Creative Nottingham logo
Creative Nottingham logo
Artwork by Patrick DolanMore Information

Mediacamp Nottingham March 27th: Alec McPhedran – preparing for a pitch

Alec McPhedran from Skills Channel TV is a learning professional who has worked a lot with creative media and television in recently years.

Pitching is all about displaying your passion for your subject and conveying that to others. The key is in the preperation and being well prepared for your pitch.

Look out for visual and language clues: many people in the creative sector are more visually driven – spreadsheets and numbers can be a turn off so try charts and a visual approach.  Look out for clues when you talk to someone, or snoop on their website and see if they are buzzwords and focus you can accommodate into your pitch.  “I feel what you’re saying” isn’t incorrect – it can be comforting as sensory language attracts certain types of people.

Alec worked with a TV producer who wanted to pitch an idea for “Eastenders set in Dublin”.  This idea is not sufficiently original for a TV exec – so he created an atmospheric story, opening and setting the scene on the action which can draw a parallel from a familiar soap the commissioner would know well.

Have a synopsis of your idea – share it with friends to practice.  Write it down to clarify it and give it a life.  You may bump into potential buyers anywhere and you need to be prepared with the key facts and information to pitch.  You ‘story’ needs a strapline.   People remember short sentences of about eight words long: an idea strapline is 10-15 words in length.  Articulate your vision using punchy short sentences.

In television you need to think about what the cross-platform idea might be.  Funds like 4ip by Channel 4 want a very different approach to traditional TV.  Having non-broadcast elements can strength the financial position, creating new income streams and co-investors.  In other creative media, who else can you collaborate with to strength your proposition?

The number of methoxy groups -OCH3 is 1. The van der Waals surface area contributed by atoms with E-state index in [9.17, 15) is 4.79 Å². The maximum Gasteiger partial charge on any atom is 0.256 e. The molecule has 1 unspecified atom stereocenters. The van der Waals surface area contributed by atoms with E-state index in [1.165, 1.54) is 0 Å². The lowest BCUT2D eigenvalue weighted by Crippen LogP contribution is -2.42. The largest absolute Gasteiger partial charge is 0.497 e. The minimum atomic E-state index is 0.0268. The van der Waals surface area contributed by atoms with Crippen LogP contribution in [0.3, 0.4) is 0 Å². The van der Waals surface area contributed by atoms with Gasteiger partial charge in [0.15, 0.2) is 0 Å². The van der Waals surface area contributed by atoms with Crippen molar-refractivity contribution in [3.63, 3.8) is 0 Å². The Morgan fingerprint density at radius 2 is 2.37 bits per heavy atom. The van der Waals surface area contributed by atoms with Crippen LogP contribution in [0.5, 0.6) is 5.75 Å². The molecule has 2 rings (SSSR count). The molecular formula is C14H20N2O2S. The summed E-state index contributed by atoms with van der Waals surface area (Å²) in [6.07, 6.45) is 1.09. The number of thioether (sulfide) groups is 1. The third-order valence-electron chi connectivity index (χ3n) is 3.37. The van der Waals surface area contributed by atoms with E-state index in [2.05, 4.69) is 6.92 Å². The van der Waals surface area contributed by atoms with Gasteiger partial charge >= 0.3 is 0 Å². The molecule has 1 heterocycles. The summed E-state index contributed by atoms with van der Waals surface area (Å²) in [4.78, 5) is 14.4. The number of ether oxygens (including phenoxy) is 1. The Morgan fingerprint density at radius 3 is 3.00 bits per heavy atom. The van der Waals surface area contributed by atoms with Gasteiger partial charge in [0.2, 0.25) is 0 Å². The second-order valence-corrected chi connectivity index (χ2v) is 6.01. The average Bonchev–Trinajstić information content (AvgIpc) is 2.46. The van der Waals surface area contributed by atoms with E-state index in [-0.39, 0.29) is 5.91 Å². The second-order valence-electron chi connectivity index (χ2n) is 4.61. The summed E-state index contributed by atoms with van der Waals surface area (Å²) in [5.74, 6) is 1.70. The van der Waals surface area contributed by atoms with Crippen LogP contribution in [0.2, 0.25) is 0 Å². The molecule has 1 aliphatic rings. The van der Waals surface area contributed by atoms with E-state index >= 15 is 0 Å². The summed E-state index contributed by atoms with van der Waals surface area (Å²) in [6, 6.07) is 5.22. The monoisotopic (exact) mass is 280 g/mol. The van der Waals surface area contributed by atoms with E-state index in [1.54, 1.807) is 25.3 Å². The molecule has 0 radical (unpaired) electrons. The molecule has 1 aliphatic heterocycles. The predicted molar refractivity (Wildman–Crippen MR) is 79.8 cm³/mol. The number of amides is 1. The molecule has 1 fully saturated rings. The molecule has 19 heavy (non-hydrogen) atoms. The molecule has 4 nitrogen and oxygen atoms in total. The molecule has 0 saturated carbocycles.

The classical ‘elevator pitch’ is still a good model for framing your proposition: in three minutes can you sell what you idea is and take it to the next stage of progressing the sale?

Use your network and research skills to find out in depth information.  Find out as much as you can about budget to frame what you can deliver.

Know who you’re pitching too and who you’re writing too.  Email can be tough, only email assets if you have been asked.  Make it easy for those on the receiving end: a short video clip or images could be a more engaging aid.

Prepare, prepare, prepare.

Assume that you may not have access to visual aids or Powerpoint.  If you have access to these tools make sure that’s confirmed in advance but make that as a back-up to the pitch not the key aid.  Don’t make yourself secondary to a screen – you are the storyteller.  Ensure visual aids, e.g. Powerpoint, aren’t overloaded with text.

Stick to narrative structure like you would see on the news:
1) we’re hear to talk to you about A) B) C)
2) Then we’ll chat at the end
3) It’ll take XX minutes
Structure it out:
– Go through your content
– Summarise and repeat

Before you start, reiterate the timing – are you still free for an hour?  Decide between your team who will lead on what.  If you’re asked a taxing question, don’t be afraid to go to the back of the room or ask for a break to talk about it.  They even do it on Dragon’s Den!

Some buyers want to be involved in developing the idea (particularly pitching to certain TV commissioners) – utilising knowledge on companies to understand the personalities involved.

Tools like Edward De Bono’s Six Thinking Hats gives you an approach to how you can develop your idea.  A ‘red hat’ is the passionate outlook, ‘white hat’ is the pure, quantatitive information. Remember the happy ‘yellow hat’ – the benefits and excitement about your idea.   This prepares you to give different reponses to the kind of questions you may be asked.

There are other organisations out there that can help you in developing your idea like Business Link and EM Media.